2013 was a great year for me, despite a lot of down time with the dog. Love her to bits, though, and fingers crossed for good health and no unexpected major expenses this year. 

Speaking of yellow dog, she has been LOVING this early winter weather and pretty much wanders around in a face slide or making doggy snow angels. Goofball. It's been a bit tricky for us to take her on all of our outings lately since the cold has been so...cold. With a windchill in the -30s, her little paws can't stand prolonged contact with the ground. I've been using invisible boots again (the salve you slather on to protect against salt and cold) but it just can't compete with the -30 temps. 

Anyhow, the upside of all of the ice and snow is I'm back on snowshoes again! Whooo! We've been out a few times and I could not wipe the grin from my face on the first outing. Sunshine, snow, Nance's smirk, and a racing dog. It was so incredibly peaceful. I won't pretend my cardio's where it needs to be, but am pretty confident we'll be on the snowshoes enough during the winter that I'll stop sucking wind at the top of hills. 

On the health side of things, I'm finding it hard to keep the sensation in my feet when showshoeing. I'm careful not to overtighten the toe strap of the shoes. I wear a loose-ish sock and don't tie my boots tightly either, so I'm not sure what else to try. Those hand warmers burn my skin if left in one spot too long, so I don't think I ca use those in my footwear. I've tried double socks and that's a no go too. Stupid comorbities - I look forward to cool weather all summer long only to lose all sensation in my toes and fingers from Raynauds. I swear I keep SmartWool in the black all year 'round!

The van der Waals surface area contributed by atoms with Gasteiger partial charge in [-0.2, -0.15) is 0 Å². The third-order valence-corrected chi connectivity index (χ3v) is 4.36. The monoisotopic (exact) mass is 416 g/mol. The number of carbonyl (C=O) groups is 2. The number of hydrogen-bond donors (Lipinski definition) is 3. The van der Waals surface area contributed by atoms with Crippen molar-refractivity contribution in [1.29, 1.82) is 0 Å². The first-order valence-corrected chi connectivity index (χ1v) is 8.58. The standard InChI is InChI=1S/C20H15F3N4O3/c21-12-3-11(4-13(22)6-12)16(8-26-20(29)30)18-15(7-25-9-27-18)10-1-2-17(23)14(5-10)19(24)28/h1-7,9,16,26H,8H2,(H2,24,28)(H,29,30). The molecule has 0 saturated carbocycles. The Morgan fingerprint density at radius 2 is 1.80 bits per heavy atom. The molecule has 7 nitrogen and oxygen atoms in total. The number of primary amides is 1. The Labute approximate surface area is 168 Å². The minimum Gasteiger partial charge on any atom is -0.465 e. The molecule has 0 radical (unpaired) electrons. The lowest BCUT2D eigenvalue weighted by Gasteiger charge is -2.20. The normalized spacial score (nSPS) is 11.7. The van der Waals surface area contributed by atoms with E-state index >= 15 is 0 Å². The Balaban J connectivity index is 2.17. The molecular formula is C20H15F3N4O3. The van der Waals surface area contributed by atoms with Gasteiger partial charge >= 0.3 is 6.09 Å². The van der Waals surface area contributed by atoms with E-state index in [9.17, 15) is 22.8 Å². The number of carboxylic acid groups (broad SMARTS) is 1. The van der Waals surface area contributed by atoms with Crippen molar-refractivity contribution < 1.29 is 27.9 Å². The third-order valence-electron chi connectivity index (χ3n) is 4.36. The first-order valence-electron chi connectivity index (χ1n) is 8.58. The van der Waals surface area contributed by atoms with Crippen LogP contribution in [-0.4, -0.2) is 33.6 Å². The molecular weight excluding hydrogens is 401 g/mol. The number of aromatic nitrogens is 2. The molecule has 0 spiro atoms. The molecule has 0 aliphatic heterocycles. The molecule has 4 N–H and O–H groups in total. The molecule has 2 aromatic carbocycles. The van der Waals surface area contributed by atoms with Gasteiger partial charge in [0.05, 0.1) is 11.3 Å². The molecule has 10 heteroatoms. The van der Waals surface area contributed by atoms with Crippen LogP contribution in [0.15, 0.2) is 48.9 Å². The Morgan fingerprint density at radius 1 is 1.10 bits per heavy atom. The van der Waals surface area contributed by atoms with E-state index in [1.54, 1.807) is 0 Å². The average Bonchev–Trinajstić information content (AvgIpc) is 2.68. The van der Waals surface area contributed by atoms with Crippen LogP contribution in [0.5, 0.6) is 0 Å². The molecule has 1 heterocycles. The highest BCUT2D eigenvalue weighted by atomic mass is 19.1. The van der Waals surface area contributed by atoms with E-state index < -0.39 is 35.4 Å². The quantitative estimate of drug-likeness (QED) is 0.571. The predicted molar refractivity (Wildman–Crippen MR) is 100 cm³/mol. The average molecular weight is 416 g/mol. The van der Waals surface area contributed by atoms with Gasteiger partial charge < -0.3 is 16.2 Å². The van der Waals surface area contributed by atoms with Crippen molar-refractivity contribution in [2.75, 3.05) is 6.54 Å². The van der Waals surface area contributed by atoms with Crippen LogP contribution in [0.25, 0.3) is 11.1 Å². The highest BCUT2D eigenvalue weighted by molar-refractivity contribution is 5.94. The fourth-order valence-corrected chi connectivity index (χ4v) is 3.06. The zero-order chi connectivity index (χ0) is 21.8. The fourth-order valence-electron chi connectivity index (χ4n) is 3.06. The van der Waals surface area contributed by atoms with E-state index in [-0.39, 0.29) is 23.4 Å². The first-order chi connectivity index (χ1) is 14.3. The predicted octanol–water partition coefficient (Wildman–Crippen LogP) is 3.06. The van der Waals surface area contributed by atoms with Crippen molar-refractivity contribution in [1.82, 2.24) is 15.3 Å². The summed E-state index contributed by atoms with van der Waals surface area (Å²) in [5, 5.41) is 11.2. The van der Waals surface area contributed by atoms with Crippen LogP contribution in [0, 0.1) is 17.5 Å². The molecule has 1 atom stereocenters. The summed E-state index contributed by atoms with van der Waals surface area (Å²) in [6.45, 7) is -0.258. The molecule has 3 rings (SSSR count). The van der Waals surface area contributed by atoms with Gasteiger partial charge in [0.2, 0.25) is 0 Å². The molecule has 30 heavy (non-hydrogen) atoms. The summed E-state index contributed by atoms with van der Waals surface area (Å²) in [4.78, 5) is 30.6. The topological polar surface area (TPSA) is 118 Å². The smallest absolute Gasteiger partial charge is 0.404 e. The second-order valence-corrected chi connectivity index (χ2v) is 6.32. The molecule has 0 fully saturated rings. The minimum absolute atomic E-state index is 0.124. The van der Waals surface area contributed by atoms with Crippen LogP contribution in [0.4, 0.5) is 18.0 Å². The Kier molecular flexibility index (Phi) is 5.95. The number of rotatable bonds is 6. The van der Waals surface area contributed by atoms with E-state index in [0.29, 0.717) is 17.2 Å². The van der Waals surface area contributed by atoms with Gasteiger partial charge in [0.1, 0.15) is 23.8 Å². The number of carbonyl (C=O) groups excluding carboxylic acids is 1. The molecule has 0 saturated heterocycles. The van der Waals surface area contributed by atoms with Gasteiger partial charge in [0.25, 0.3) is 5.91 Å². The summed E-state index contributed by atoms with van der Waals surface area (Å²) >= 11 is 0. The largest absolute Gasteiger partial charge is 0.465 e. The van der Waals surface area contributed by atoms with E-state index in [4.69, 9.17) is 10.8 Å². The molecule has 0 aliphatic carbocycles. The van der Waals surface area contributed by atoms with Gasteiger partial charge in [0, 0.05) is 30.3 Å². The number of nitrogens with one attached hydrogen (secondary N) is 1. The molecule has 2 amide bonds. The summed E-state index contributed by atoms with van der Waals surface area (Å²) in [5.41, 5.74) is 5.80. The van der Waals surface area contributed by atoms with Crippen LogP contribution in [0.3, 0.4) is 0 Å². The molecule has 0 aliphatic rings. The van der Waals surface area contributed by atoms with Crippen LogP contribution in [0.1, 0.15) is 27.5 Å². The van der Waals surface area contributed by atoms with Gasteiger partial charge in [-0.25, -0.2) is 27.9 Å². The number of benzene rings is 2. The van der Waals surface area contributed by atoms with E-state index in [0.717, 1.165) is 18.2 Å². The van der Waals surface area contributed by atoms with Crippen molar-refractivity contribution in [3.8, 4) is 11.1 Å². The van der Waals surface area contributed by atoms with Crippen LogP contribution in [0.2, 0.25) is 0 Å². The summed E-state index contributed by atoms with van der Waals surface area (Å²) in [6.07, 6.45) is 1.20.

Sidebar: It is incredibly interesting to me that I have 3 cousins with MS (all female), at least 2 with Raynauds, and no one on one side of my family ever has warm feet. Won't someone please sit next to me and tell me the circulatory system has nothing to do with MS again...